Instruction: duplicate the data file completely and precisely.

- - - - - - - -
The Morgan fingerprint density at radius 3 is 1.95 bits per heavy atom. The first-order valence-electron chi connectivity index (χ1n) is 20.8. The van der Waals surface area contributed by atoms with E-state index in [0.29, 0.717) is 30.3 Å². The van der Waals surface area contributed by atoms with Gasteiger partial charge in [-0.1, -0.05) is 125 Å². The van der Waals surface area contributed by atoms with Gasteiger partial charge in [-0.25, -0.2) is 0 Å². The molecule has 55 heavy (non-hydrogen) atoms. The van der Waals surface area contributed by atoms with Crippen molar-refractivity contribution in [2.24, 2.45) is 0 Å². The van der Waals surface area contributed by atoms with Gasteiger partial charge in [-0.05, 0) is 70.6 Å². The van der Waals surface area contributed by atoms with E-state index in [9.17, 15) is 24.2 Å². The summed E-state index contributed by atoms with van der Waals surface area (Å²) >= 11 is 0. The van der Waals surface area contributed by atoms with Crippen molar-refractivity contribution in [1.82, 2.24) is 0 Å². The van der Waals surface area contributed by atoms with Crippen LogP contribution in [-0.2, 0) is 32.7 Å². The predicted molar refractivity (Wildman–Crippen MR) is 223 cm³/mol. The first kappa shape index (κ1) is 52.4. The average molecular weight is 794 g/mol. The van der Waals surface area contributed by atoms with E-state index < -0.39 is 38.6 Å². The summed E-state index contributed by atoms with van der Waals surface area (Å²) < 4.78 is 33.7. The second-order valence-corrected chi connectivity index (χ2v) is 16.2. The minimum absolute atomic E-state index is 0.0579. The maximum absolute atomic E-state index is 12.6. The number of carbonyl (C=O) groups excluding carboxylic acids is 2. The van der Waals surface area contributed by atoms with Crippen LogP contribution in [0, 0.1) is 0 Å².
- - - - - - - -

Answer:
The Morgan fingerprint density at radius 3 is 1.95 bits per heavy atom. The first-order valence-electron chi connectivity index (χ1n) is 20.8. The van der Waals surface area contributed by atoms with E-state index in [0.29, 0.717) is 30.3 Å². The van der Waals surface area contributed by atoms with Gasteiger partial charge in [-0.1, -0.05) is 125 Å². The van der Waals surface area contributed by atoms with Gasteiger partial charge in [-0.25, -0.2) is 0 Å². The molecule has 55 heavy (non-hydrogen) atoms. The van der Waals surface area contributed by atoms with Crippen molar-refractivity contribution in [2.24, 2.45) is 0 Å². The van der Waals surface area contributed by atoms with Gasteiger partial charge in [-0.05, 0) is 70.6 Å². The van der Waals surface area contributed by atoms with E-state index in [9.17, 15) is 24.2 Å². The summed E-state index contributed by atoms with van der Waals surface area (Å²) >= 11 is 0. The van der Waals surface area contributed by atoms with Crippen molar-refractivity contribution in [1.82, 2.24) is 0 Å². The van der Waals surface area contributed by atoms with Crippen LogP contribution in [-0.2, 0) is 32.7 Å². The predicted molar refractivity (Wildman–Crippen MR) is 223 cm³/mol. The first kappa shape index (κ1) is 52.4. The average molecular weight is 794 g/mol. The van der Waals surface area contributed by atoms with E-state index < -0.39 is 38.6 Å². The summed E-state index contributed by atoms with van der Waals surface area (Å²) < 4.78 is 33.7. The second-order valence-corrected chi connectivity index (χ2v) is 16.2. The minimum absolute atomic E-state index is 0.0579. The maximum absolute atomic E-state index is 12.6. The number of carbonyl (C=O) groups excluding carboxylic acids is 2. The van der Waals surface area contributed by atoms with Crippen LogP contribution in [0, 0.1) is 0 Å².